My complete list...

1. Rear Window (Alfred Hitchcock - 1954)
2. North by Northwest (Alfred Hitchcock - 1959)
3. The 400 Blows (François Truffaut - 1959)
4. The Bridge on the River Kwai (David Lean - 1957)
5. Rashomon (Akira Kurosawa - 1951)
6. Pickup on South Street (Samuel Fuller - 1953)
7. Ikiru (Akira Kurosawa - 1952)
8. Mon Oncle (Jacques Tati - 1958)
9. Sunset Boulevard (Billy Wilder - 1950)
10. Paths of Glory (Stanley Kubrick - 1957)
11. Invasion of the Body Snatchers (Don Siegel - 1956)
12. Wages of Fear (Henri-Georges Clouzot - 1955)
13. From Here to Eternity (Fred Zinnemann - 1953)
14. All About Eve (Joseph L. Mankiewicz - 1950)
15. Elevator to the Gallows (Ascenseur pour l'échafaud) (Louis Malle - 1958)
16. Stalag 17 (Billy Wilder - 1953)
17. Journey to Italy (Roberto Rossellini - 1954)
18. La Strada (Federico Fellini - 1954)
19. The Killing (Stanley Kubrick - 1956)
20. Singin’ in the Rain (Gene Kelly and Stanley Donen - 1952)
21. Room at the Top (Jack Clayton - 1959)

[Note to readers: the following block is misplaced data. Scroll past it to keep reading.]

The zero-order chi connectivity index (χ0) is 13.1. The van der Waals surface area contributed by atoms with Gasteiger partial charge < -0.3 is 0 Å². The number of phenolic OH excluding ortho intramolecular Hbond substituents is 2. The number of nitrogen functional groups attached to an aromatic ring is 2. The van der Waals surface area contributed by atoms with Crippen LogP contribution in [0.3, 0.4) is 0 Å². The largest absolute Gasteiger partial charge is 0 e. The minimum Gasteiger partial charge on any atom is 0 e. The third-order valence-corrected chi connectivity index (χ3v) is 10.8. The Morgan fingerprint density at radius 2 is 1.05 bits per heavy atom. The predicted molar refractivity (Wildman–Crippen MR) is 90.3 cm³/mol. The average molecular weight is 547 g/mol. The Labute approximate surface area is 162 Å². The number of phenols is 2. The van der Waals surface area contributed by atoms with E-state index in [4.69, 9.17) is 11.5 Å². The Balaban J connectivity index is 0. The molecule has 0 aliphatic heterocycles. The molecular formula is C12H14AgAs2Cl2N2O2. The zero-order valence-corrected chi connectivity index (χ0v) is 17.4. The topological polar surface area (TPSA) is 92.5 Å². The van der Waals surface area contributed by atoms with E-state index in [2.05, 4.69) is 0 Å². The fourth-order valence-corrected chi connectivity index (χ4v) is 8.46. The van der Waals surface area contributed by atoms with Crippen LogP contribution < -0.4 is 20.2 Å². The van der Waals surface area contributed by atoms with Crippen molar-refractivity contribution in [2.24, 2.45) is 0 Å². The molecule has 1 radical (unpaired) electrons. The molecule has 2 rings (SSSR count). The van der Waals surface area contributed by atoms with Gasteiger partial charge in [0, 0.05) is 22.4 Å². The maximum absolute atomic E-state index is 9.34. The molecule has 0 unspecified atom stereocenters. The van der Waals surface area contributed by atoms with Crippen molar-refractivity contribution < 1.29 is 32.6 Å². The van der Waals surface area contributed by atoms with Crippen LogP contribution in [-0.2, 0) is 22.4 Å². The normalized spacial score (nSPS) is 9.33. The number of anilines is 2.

22. 12 Angry Men (Sidney Lumet - 1957)
23. Les Diaboliques (Henri Georges Clouzot - 1955)
24. Rio Bravo (Howard Hawks - 1959)
25. Where the Sidewalk Ends (Otto Preminger - 1950)
I may go back to hating you. It was more fun.

here's my list. i had five nicholas ray's, five hitchcock's, two kazans and two welles. bolded films didn't make it.

1. Bigger than Life
2. Vertigo
3. Singin' in the Rain
4. Rear Window
5. The Wrong Man
6. Sweet Smell of Success
7. On the Waterfront
8. Johnny Guitar
9. Pickup on South Street
10. The Night of the Hunter
11. Rebel Without a Cause
12. Othello
13. The Bridge on the River Kwai
14. A Face in the Crowd
15. North By Northwest
16. 12 Angry Men
17. The Big Combo
18. In a Lonely Place
19. Gentlemen Prefer Blondes
20. Anatomy of a Murder
21. Strangers on a Train